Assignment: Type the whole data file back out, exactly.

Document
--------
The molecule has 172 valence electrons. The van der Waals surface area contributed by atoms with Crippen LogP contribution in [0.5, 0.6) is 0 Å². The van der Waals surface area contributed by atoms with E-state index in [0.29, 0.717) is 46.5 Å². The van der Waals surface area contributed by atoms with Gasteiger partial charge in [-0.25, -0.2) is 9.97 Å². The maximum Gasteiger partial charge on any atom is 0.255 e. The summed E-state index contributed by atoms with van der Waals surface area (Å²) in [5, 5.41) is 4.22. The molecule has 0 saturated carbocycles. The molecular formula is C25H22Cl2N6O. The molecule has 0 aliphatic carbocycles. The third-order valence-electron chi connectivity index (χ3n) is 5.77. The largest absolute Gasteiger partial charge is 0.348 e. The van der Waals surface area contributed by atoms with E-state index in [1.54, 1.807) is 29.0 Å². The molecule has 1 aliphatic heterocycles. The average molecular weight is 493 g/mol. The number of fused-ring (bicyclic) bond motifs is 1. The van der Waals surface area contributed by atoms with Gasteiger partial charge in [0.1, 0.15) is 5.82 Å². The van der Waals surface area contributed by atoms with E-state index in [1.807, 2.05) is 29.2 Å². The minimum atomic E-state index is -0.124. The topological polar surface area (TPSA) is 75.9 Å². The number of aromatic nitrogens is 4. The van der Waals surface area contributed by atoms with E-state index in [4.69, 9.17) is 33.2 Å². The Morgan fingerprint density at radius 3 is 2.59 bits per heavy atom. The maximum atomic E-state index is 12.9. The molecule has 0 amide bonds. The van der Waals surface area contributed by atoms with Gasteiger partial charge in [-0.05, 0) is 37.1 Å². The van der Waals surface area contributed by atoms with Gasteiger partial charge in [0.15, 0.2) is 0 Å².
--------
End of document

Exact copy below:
The molecule has 172 valence electrons. The van der Waals surface area contributed by atoms with Crippen LogP contribution in [0.5, 0.6) is 0 Å². The van der Waals surface area contributed by atoms with E-state index in [0.29, 0.717) is 46.5 Å². The van der Waals surface area contributed by atoms with Gasteiger partial charge in [-0.25, -0.2) is 9.97 Å². The maximum Gasteiger partial charge on any atom is 0.255 e. The summed E-state index contributed by atoms with van der Waals surface area (Å²) in [5, 5.41) is 4.22. The molecule has 0 saturated carbocycles. The molecular formula is C25H22Cl2N6O. The molecule has 0 aliphatic carbocycles. The third-order valence-electron chi connectivity index (χ3n) is 5.77. The largest absolute Gasteiger partial charge is 0.348 e. The van der Waals surface area contributed by atoms with E-state index in [1.54, 1.807) is 29.0 Å². The molecule has 1 aliphatic heterocycles. The average molecular weight is 493 g/mol. The number of fused-ring (bicyclic) bond motifs is 1. The van der Waals surface area contributed by atoms with Gasteiger partial charge in [0.1, 0.15) is 5.82 Å². The van der Waals surface area contributed by atoms with E-state index in [1.807, 2.05) is 29.2 Å². The minimum atomic E-state index is -0.124. The topological polar surface area (TPSA) is 75.9 Å². The number of aromatic nitrogens is 4. The van der Waals surface area contributed by atoms with E-state index in [4.69, 9.17) is 33.2 Å². The Morgan fingerprint density at radius 3 is 2.59 bits per heavy atom. The maximum atomic E-state index is 12.9. The molecule has 0 amide bonds. The van der Waals surface area contributed by atoms with Gasteiger partial charge in [-0.05, 0) is 37.1 Å². The van der Waals surface area contributed by atoms with Gasteiger partial charge in [0.15, 0.2) is 0 Å².